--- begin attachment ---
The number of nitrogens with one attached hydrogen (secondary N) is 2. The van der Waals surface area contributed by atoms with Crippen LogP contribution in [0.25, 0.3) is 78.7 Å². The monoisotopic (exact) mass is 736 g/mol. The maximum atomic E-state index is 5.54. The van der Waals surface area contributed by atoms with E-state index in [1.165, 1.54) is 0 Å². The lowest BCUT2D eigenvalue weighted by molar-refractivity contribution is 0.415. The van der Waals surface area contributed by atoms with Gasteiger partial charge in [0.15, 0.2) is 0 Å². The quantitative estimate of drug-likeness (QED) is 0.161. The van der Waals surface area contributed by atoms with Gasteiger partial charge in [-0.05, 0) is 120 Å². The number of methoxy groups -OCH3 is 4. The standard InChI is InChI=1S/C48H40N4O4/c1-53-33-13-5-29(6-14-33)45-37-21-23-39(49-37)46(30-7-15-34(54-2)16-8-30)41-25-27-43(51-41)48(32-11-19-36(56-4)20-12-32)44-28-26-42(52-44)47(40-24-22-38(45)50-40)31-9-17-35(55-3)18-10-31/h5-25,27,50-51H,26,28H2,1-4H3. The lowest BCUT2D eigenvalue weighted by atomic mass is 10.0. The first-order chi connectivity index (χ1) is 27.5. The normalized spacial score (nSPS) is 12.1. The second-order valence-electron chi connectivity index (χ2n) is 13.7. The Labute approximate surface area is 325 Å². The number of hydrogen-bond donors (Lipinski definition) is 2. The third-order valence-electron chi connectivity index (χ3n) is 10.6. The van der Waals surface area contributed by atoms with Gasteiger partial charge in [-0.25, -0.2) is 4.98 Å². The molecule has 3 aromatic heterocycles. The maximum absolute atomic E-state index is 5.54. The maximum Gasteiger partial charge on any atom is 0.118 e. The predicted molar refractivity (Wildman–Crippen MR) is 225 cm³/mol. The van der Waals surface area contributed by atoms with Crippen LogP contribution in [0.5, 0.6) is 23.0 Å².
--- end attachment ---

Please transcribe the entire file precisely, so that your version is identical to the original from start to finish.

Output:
The number of nitrogens with one attached hydrogen (secondary N) is 2. The van der Waals surface area contributed by atoms with Crippen LogP contribution in [0.25, 0.3) is 78.7 Å². The monoisotopic (exact) mass is 736 g/mol. The maximum atomic E-state index is 5.54. The van der Waals surface area contributed by atoms with E-state index in [1.165, 1.54) is 0 Å². The lowest BCUT2D eigenvalue weighted by molar-refractivity contribution is 0.415. The van der Waals surface area contributed by atoms with Gasteiger partial charge in [0.15, 0.2) is 0 Å². The quantitative estimate of drug-likeness (QED) is 0.161. The van der Waals surface area contributed by atoms with Gasteiger partial charge in [-0.05, 0) is 120 Å². The number of methoxy groups -OCH3 is 4. The standard InChI is InChI=1S/C48H40N4O4/c1-53-33-13-5-29(6-14-33)45-37-21-23-39(49-37)46(30-7-15-34(54-2)16-8-30)41-25-27-43(51-41)48(32-11-19-36(56-4)20-12-32)44-28-26-42(52-44)47(40-24-22-38(45)50-40)31-9-17-35(55-3)18-10-31/h5-25,27,50-51H,26,28H2,1-4H3. The lowest BCUT2D eigenvalue weighted by atomic mass is 10.0. The first-order chi connectivity index (χ1) is 27.5. The normalized spacial score (nSPS) is 12.1. The second-order valence-electron chi connectivity index (χ2n) is 13.7. The Labute approximate surface area is 325 Å². The number of hydrogen-bond donors (Lipinski definition) is 2. The third-order valence-electron chi connectivity index (χ3n) is 10.6. The van der Waals surface area contributed by atoms with Gasteiger partial charge in [-0.25, -0.2) is 4.98 Å². The molecule has 3 aromatic heterocycles. The maximum absolute atomic E-state index is 5.54. The maximum Gasteiger partial charge on any atom is 0.118 e. The predicted molar refractivity (Wildman–Crippen MR) is 225 cm³/mol. The van der Waals surface area contributed by atoms with Crippen LogP contribution in [0.5, 0.6) is 23.0 Å².